Thank you, Mr Speaker. It is a pleasure to take part in a debate which will, I hope, rise above semantics. I do not know whether “initiation” is a partial word or not; I suppose it depends very much on what ceremonies one has undergone earlier in life.
This debate takes place in the context of a crisis of confidence in our education system and, more broadly—if I may pick a few headings at random—in our society’s ability to raise children so that they achieve, enjoy life, are safe and healthy, make a contribution, and go on to prosper. The PISA—programme for international student assessment—tables to which the Government frequently refer indicate that, on a comparative basis, this country’s performance has declined.
The first 10 years of the last Government, between 1997 and 2007, preceded the credit crunch. I should it put on record, in my party’s interests, that the period of solid economic growth between those years had begun in 1992. During that period, the number of young people aged 16 to 24—pick your age range—who were not in employment, education or training remained about level, but once the credit crunch arrived it spiralled up, and now as many as 1 million young people may not be in apprenticeships, at college, at school or in a job. That is a pretty tragic situation.
I have always believed that those who seek a crude proxy to measure the effectiveness of an education system should consider not so much the outcomes of those who go to Oxbridge—important though that is—or those who go to universities in general as the number of young people who end up as NEETs. We engage in an annual argument about whether exams are becoming easier, and how we are placed in comparative terms. I used to point out to Labour Ministers in the
Select Committee that existed under the last Government that the system of which education forms a part was intended to deliver Every Child Matters outcomes, and to ensure that young people were able to go on to prosper in life. They cannot do that—and, indeed, they are signally failing to do it—if they end up as NEETs.
As I have said, those who seek the best proxy to measure the effectiveness of society’s systems for bringing up children—which, I suppose, include families—should consider the number of NEETs. That number is at a record high, and we need to tackle it. However, we are also concerned about social mobility, and the fact that our record on teenage pregnancy, fatherless households, drug use and other issues connected with social breakdown and social failure is not good in comparison with the records of other European countries.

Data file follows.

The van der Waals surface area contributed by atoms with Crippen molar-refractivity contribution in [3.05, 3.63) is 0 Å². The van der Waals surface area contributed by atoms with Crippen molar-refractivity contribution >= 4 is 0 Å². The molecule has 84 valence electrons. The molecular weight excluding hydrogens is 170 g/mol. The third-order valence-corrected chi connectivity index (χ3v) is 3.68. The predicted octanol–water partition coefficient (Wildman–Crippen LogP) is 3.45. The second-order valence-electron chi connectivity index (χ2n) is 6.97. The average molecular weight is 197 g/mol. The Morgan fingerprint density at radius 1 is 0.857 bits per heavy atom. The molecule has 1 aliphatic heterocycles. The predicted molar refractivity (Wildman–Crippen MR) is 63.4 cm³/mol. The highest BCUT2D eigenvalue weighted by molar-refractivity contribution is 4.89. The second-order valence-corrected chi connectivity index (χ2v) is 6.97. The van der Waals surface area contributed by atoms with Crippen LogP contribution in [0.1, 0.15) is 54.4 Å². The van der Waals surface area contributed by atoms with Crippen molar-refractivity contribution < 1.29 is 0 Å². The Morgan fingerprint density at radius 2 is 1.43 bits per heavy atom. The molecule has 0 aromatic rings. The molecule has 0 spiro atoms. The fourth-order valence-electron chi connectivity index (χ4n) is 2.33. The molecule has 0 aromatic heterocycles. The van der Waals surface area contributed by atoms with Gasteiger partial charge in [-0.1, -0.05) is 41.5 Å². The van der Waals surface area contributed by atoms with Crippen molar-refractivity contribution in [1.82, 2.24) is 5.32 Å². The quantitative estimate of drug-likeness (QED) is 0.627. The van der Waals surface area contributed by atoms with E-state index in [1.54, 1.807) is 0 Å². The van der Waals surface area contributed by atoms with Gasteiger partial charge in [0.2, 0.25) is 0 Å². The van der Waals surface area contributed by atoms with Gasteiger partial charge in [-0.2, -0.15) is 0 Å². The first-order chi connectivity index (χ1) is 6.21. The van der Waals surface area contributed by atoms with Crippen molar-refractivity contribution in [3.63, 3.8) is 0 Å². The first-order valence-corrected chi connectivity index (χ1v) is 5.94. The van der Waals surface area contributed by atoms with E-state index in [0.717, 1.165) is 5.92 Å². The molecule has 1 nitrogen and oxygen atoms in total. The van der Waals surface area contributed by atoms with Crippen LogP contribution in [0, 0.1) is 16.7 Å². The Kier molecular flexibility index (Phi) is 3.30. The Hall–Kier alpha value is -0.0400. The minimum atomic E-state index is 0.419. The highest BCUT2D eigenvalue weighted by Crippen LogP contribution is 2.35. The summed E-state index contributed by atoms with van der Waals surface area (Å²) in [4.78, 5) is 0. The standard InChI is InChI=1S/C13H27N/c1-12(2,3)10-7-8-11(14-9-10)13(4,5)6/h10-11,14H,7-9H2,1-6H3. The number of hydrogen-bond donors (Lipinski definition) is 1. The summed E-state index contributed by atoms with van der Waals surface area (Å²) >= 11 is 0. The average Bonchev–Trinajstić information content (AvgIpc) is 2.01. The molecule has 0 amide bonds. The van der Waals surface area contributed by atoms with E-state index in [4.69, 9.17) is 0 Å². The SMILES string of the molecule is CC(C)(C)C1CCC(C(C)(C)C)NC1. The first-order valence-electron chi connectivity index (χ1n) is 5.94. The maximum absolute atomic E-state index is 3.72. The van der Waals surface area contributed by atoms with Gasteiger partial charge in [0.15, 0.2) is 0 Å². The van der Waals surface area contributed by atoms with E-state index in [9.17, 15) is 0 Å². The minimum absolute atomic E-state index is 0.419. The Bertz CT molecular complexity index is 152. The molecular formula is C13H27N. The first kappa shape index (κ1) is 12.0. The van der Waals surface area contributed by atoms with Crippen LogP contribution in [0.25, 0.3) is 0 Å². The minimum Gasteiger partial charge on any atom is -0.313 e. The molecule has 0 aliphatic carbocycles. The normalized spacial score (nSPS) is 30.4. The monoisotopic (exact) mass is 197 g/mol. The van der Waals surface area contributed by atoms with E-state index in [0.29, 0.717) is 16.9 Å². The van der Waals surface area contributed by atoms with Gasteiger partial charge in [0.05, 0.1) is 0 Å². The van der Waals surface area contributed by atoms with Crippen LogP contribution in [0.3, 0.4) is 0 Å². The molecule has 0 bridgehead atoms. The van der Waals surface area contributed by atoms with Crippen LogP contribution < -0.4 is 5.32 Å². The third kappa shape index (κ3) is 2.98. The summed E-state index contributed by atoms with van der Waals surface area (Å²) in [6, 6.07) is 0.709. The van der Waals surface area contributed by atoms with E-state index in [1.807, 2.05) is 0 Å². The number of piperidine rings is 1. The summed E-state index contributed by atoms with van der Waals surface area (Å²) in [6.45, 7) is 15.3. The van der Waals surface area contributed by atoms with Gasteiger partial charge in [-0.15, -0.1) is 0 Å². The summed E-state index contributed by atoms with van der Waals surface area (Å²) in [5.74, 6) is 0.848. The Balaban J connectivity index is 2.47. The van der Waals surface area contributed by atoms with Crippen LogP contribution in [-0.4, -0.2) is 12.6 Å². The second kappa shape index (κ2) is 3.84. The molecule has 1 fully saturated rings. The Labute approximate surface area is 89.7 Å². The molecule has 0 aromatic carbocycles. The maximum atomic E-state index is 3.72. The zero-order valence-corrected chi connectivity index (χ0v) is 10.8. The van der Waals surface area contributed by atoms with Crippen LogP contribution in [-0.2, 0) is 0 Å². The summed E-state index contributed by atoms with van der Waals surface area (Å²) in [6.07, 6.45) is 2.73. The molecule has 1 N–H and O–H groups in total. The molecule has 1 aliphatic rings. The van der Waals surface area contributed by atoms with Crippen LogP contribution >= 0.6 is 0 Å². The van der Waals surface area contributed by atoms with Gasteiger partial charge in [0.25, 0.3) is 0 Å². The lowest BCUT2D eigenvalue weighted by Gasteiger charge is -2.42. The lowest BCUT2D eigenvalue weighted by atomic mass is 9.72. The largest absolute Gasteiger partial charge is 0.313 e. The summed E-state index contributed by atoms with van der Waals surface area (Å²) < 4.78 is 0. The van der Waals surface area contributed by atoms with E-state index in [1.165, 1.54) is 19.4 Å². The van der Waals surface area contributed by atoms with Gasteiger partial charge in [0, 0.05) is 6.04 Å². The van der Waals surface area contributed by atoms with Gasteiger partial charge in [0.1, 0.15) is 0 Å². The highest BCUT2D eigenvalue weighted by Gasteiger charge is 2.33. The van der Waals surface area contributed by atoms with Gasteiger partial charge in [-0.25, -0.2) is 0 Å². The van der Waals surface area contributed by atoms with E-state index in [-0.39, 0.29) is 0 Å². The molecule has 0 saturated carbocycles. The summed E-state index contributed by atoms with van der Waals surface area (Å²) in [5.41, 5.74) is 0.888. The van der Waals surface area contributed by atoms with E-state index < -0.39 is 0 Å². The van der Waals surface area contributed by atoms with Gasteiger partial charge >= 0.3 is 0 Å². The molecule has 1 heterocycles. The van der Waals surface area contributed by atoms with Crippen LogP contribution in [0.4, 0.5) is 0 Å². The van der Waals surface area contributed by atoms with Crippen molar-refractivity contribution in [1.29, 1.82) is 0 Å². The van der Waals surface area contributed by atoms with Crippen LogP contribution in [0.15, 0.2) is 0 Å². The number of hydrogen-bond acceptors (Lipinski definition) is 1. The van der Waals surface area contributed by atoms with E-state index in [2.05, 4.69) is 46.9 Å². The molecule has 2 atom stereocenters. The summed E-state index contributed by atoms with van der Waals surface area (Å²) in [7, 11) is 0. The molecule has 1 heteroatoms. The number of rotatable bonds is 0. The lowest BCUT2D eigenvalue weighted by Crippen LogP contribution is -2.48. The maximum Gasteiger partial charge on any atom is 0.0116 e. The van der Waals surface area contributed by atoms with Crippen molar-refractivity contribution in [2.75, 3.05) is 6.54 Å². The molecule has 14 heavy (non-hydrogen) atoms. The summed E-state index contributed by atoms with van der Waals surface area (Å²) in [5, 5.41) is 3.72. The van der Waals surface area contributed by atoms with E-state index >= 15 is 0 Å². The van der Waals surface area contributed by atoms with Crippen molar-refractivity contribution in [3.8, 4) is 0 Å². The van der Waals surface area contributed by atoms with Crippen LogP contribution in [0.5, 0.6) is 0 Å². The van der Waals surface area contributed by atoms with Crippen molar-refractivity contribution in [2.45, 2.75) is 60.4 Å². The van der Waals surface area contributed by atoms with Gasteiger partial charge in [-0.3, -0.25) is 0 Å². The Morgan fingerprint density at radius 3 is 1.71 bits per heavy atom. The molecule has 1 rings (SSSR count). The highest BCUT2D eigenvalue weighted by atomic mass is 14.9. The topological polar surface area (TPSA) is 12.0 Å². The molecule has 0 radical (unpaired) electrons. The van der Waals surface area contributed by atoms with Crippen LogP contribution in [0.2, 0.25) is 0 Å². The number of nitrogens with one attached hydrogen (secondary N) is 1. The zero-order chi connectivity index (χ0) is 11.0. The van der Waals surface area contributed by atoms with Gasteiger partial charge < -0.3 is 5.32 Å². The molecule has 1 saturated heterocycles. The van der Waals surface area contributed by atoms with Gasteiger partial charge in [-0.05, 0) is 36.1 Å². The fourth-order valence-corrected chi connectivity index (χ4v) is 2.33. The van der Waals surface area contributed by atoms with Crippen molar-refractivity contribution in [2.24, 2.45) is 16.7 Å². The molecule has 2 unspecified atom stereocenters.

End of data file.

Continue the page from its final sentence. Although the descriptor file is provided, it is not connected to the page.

The intellectual running under the new Conservative-Liberal Democrat coalition Government seems, ironically enough, to be being made largely by current and former Labour Members of Parliament. I am pleased to see that Mr Field is present. Whether we cite the Field report, the Allen report on early intervention or Alan Milburn’s report on social mobility, it is clear that a huge amount of work is being done, which indicates a general consensus in the House that we should try to become more effective.
The Select Committee produced its report as the Labour Government moved towards their target for full service delivery, which was at least 3,500 centres. I believe that there are now more than 3,600. Having initially established children’s centres in the most deprived parts of the country, the Government wanted to ensure that they existed in every part of the country. While it is fair to say that they wanted to provide a universal service, their rationale for taking Sure Start everywhere was the need to reach the poorest and most disadvantaged children in areas that were not themselves generally disadvantaged. They recognised that if they focused only on the most disadvantaged areas, many children elsewhere would be missed out.
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